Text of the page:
The furthest place we visited in the North Island about 65 Kilometres out was a private property called Fernside which is over the mountain ranges in Featherstone. A lovely property built in the 1930s which used to be the private residence of the US ambassador to New Zealand.
Once again hints were left of the filming locations of Lothlorien and where Gollum/Smeagol murdered his brother after finding the One Ring but the house and lands were a beautiful location in them self. It is still the place of the only existing set piece from the movie an old bridge that was dressed up to look elvish.
Technically it doesn’t exist because when the cleared the land to get in the film crew they weaken the root system of an old tree and it fell on the bridge a couple of years later and destroyed the bridge, the one there now is a very good reproduction.
The Lothlorien Bridge, without mist, fake trees and make up.

Driving between the sites is quite an enjoyable ride thanks to the good roads and gorgeous green landscapes that surround them.
You can’t do a tour of location sites without visiting the Weta Cave in Miramar a suburb just ten minutes from the city centre.

It's small but jam packed full of fun.
I wanted to TAKE everything home

This is the hub of where all the collectables from the movie can be seen and a must for all fans. Though the size of a small shop it is chock a block full with statues and books as well a replica weapons and armour. It also has a small museum to view full size character costumes and props and the many limited edition figurines that sell out in weeks on release. The Weta cave is in a prescient known affectionately as Wellywood. In these unsuspecting streets are the unmarked workshops and production offices for Peter Jackson’s Wingnut films and just down the road are the equally unimposing Stone Street Studios where all three Lord of the Rings were made as well as the King Kong remake and a big slice of Avatar, that’s a lot of movie money there folks.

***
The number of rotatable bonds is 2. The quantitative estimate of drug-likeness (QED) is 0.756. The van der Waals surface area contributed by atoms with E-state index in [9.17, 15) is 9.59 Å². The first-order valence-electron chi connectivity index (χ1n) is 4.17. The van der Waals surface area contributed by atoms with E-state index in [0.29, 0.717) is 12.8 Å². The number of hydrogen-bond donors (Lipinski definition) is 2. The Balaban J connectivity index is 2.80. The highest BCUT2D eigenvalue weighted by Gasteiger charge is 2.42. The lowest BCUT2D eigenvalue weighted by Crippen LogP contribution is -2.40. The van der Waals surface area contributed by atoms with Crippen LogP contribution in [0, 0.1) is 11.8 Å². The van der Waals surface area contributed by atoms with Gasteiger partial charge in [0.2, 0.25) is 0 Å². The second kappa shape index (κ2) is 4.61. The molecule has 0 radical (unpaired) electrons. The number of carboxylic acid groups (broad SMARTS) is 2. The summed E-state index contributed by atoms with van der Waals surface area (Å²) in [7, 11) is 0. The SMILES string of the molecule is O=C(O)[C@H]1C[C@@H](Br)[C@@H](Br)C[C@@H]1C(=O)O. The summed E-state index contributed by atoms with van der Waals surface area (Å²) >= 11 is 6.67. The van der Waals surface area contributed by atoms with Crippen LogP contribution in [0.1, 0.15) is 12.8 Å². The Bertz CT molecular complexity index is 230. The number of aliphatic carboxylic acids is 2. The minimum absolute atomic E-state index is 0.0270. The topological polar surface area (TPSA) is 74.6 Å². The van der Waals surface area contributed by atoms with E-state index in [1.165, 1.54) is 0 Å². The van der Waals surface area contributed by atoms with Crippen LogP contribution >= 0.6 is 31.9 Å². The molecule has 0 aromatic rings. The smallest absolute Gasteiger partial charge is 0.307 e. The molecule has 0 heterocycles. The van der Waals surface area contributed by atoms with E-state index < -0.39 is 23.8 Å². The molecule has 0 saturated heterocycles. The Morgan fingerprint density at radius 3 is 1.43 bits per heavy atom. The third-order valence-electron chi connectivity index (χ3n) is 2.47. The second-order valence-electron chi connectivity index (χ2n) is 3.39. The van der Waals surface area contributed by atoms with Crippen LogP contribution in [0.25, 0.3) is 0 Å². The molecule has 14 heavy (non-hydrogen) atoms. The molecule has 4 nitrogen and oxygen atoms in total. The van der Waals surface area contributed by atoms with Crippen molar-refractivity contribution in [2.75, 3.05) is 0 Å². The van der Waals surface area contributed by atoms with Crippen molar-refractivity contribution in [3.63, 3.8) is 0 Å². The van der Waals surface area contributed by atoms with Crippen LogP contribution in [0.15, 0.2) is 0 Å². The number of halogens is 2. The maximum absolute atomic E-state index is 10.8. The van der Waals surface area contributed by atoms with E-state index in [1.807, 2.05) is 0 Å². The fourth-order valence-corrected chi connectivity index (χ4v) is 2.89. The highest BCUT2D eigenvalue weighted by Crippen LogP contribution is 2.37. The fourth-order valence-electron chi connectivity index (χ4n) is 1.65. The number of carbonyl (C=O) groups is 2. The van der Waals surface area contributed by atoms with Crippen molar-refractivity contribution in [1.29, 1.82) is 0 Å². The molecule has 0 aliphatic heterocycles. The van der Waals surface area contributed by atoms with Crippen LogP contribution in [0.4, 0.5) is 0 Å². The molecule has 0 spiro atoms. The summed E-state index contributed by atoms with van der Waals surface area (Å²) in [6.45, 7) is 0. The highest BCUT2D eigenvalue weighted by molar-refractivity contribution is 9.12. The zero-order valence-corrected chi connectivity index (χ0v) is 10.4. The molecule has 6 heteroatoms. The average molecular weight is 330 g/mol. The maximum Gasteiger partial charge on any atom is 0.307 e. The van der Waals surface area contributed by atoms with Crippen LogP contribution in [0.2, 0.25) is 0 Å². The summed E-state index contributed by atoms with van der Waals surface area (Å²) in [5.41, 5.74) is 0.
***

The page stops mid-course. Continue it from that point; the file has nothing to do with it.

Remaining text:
These barrels were used for the escape from the Elves scene.

I was very lucky indeed to walk passed the studio gates when they were open and witnessed scenes from the new Hobbit film being filmed on the back lot. A massive green screen with cottages standing tall in front of it. The place was full of caravans blocking most of the view but I still got a buzz.
A sneak preview of Laketown from the Hobbit Movie

To finish off, a short walk around the corner from the old paint factory that has become Stone Street studios is the wonderful full restored art deco movie theatre The Roxy. A labour of love by Peter Jackson and members of the Weta crew.
A trip into the past that everyone should experience and they serve a great cup of tea as well.
The gorgeous Roxy Theatre
Having a cuppa with Tintin and Snowy at the Roxy
The ceiling of the Roxy's Grand Foyer.

1 comment:

Anonymous said...

Enjoyed your account but it was The Hobbit that was written for children; LotR was definitely written for adults and much of it was inspired by Tolkien's terrible experiences in the trenches of WWI. perhaps you were too young when you read it first and perhaps you should try again. Its details make it an immersive book, superbly written and suitable for any adult of any era - it's definitely not stuck in the past.